JEFF VARNER made a mistake.
Who is Jeff Varner? He’s the Survivor contestant who revealed fellow castaway Zeke Smith was transgender during tribal council – the climax to every episode of the reality program when one person must be voted off the island.
The fallout was immediate, emotional and severe. It made national headlines in the United States and, presumably, in countries around the world where Survivor is aired, Varner was verbally pummelled by the other contestants and very quickly realized he had crossed a line. To his credit, he admitted the shame he felt at his disastrous and misguided attempt to get himself further in the game by pointing out another contestant’s “deception.”
Since he made the mistake, the fallout has been predictable. He was excoriated on social media and promptly fired from his real estate job. That seems to be how things play out these days, where any transgression must be followed by immediate calls for someone’s head on a platter – as if we were all John the Baptists in waiting.
It raises two questions:
- Why does a single mistake now define us as individuals?
- Who among us has not misspoke or made mistakes that just didn’t happen to play out in front of millions of people?
While the compassion for Smith is an obvious and expected reaction, there should also be compassion for Varner. Survivor is a game in which lies, betrayal and empty promises are expected if one wishes to win the $1-million prize. It rewards the worst in human behaviour.
I believe Varner when he says there was no malice in what he did. I believe him because I understand the context in which he was operating. This season of Survivor is made up of contestants who have all played the game before. That means that every contestant is aware of who the others are because they’ve seen their seasons broadcast on TV.
Our society is very quick to throw stones of outrage at anyone who has made a mistake and instantly condemn their failings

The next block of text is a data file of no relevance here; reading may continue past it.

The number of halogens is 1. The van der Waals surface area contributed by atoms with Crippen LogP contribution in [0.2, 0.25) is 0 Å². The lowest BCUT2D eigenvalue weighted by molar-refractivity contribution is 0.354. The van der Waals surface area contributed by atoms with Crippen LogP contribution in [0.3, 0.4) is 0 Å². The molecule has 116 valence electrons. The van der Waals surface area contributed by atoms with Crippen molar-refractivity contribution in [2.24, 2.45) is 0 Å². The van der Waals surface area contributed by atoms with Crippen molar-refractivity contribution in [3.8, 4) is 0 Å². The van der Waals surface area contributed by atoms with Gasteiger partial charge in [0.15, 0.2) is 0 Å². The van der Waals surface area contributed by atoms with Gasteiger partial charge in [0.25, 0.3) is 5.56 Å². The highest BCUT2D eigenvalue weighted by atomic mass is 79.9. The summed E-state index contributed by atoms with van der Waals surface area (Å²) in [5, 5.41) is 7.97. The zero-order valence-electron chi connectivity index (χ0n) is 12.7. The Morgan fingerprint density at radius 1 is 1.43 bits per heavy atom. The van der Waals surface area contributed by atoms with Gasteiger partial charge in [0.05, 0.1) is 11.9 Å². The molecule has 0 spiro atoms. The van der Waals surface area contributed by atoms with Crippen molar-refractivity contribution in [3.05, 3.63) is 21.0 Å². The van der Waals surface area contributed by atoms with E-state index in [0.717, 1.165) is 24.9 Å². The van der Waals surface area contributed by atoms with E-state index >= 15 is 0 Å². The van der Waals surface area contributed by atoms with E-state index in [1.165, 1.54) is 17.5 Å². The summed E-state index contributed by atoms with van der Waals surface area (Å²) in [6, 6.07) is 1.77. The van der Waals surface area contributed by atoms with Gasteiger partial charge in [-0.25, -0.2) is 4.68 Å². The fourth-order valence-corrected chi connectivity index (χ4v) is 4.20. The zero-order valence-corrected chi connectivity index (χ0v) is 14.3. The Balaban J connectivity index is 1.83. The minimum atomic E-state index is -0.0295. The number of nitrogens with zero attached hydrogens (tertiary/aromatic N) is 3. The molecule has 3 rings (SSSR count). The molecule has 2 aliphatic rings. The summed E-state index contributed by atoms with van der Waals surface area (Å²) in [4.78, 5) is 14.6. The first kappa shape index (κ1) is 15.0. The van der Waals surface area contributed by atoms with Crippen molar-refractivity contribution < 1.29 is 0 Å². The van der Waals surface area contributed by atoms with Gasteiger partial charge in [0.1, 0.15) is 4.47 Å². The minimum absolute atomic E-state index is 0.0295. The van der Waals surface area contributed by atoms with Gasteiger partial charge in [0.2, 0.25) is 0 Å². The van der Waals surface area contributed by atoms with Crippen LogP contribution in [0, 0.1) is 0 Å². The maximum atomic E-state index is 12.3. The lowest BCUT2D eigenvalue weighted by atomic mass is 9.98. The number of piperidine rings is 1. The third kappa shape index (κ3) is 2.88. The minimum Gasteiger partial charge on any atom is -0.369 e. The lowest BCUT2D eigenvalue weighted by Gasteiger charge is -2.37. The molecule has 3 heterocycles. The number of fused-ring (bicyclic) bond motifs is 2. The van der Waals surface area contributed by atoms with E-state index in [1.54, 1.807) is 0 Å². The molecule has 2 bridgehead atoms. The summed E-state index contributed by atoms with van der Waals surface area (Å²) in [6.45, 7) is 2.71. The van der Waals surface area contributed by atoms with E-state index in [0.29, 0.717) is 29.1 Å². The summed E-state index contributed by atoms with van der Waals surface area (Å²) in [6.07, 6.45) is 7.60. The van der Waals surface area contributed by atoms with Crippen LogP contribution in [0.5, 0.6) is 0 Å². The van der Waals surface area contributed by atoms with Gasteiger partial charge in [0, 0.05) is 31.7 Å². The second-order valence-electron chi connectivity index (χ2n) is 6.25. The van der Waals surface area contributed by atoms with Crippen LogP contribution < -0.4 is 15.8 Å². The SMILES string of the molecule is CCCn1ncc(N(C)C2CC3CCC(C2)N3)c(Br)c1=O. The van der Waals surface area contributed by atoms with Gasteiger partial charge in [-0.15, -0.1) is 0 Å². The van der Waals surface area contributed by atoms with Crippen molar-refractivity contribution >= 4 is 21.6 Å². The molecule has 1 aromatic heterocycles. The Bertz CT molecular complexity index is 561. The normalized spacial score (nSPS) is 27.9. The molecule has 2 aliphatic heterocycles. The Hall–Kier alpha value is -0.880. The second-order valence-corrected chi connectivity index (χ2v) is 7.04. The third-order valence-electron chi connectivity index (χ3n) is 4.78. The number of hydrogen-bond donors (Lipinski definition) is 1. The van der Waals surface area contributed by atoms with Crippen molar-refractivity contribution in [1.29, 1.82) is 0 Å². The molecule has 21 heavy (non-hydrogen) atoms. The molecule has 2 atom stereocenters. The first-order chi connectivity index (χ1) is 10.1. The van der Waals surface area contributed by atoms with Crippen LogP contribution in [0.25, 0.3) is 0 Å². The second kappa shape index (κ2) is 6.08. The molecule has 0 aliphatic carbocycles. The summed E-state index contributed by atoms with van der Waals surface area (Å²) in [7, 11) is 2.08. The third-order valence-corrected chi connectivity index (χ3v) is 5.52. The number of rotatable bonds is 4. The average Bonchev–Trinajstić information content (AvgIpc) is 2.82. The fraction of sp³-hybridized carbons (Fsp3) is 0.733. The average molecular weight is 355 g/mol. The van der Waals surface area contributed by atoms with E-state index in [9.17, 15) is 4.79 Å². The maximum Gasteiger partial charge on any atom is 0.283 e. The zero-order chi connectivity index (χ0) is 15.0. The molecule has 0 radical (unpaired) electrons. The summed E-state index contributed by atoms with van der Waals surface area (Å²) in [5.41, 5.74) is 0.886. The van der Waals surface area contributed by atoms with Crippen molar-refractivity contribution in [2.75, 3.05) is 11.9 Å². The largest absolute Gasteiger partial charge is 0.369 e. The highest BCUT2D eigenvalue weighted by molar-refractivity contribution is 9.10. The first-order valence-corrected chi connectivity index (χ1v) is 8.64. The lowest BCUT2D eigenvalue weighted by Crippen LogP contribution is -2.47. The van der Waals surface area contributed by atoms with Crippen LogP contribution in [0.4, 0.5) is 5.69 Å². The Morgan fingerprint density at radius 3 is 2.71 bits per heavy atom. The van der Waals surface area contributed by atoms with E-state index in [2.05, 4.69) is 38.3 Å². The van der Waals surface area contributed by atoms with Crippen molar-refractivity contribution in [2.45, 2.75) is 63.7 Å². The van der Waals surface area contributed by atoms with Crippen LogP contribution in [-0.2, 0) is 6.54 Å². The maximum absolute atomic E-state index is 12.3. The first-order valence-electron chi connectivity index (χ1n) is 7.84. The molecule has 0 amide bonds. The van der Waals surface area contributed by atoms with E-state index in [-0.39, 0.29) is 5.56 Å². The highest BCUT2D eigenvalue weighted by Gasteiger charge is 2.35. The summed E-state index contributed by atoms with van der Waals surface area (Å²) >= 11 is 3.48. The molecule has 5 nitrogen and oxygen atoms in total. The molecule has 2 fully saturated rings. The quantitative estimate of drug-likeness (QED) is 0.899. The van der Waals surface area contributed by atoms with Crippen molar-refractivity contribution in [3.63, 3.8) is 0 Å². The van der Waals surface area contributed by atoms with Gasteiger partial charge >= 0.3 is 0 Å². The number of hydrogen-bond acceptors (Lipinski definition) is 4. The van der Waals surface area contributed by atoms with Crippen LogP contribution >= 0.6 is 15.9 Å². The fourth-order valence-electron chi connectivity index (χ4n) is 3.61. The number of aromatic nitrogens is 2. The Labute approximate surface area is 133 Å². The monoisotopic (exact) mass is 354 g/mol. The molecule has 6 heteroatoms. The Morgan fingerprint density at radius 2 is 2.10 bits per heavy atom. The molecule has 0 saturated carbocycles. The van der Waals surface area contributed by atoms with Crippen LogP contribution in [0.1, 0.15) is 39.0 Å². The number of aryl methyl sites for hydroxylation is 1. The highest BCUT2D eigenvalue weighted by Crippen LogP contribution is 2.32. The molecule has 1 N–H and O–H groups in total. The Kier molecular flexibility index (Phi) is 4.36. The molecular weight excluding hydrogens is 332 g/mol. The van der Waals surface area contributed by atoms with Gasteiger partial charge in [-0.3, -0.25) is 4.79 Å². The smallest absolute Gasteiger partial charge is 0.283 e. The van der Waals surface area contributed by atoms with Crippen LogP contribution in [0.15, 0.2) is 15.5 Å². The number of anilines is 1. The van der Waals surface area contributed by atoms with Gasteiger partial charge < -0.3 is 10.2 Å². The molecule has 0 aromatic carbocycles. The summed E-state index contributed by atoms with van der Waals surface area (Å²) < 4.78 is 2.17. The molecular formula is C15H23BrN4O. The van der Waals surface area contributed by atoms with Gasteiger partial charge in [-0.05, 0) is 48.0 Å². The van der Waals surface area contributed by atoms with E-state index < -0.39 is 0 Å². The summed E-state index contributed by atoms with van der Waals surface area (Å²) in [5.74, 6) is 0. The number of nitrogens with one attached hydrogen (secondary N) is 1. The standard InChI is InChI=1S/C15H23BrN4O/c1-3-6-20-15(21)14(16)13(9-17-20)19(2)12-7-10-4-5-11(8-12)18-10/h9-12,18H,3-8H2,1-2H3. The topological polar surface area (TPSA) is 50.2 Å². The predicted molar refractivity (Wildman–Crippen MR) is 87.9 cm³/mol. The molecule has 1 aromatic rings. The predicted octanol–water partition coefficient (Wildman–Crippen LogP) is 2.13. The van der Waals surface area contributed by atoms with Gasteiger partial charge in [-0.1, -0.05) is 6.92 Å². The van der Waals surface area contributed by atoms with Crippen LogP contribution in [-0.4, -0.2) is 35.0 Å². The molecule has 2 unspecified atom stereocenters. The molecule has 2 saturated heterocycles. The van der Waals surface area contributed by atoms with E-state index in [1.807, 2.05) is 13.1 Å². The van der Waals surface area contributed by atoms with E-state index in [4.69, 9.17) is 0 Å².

Not so with Smith. His first season was filmed but had not yet aired when he showed up to film his second season. In effect, he played consecutively without having anyone on his second season know who he was or anything about his life.
Varner knew that. He also assumed that everyone in Smith’s life knew about the transgender issue and that it was likely also a focal point of attention during Smith’s first Survivor season. So, in Varner’s mind, he was exposing a deception that was limited to only the few castaways in their tribe.
It was convoluted and flawed reasoning but it came from a man who was exhausted, barely fed and who, after 17 days of deprivation and stress, reached in the moment for something – anything – that would save his place in the game.
No one is excusing what Varner did – least of all Varner. He has repeatedly apologized and the anguish he feels is clear and genuine. He is a gay man living in North Carolina and has by all accounts been a lifelong advocate for the rights of the LGBT community.
Our society is very quick to throw stones of outrage at anyone who has made a mistake and instantly condemn their failings. But, unless – and even if – we remain innocent of having ever made a lapse in judgment or spoken words we wish we could retract, it behooves us all to show a little human compassion and understanding for someone who has acted rashly and out of character.
As Survivor host Jeff Probst said, “you can’t unring the bell.” But, perhaps, we can use these moments as opportunities for learning, acceptance and, yes, forgiveness. We can remember that this wonderful world is made up of imperfect people and we’re all on a journey of growth that will have bumps along the way.
At least until the day our own torch is snuffed.
Gavin MacFadyen is a Canada-raised, U.S.-based writer and occasional lawyer.
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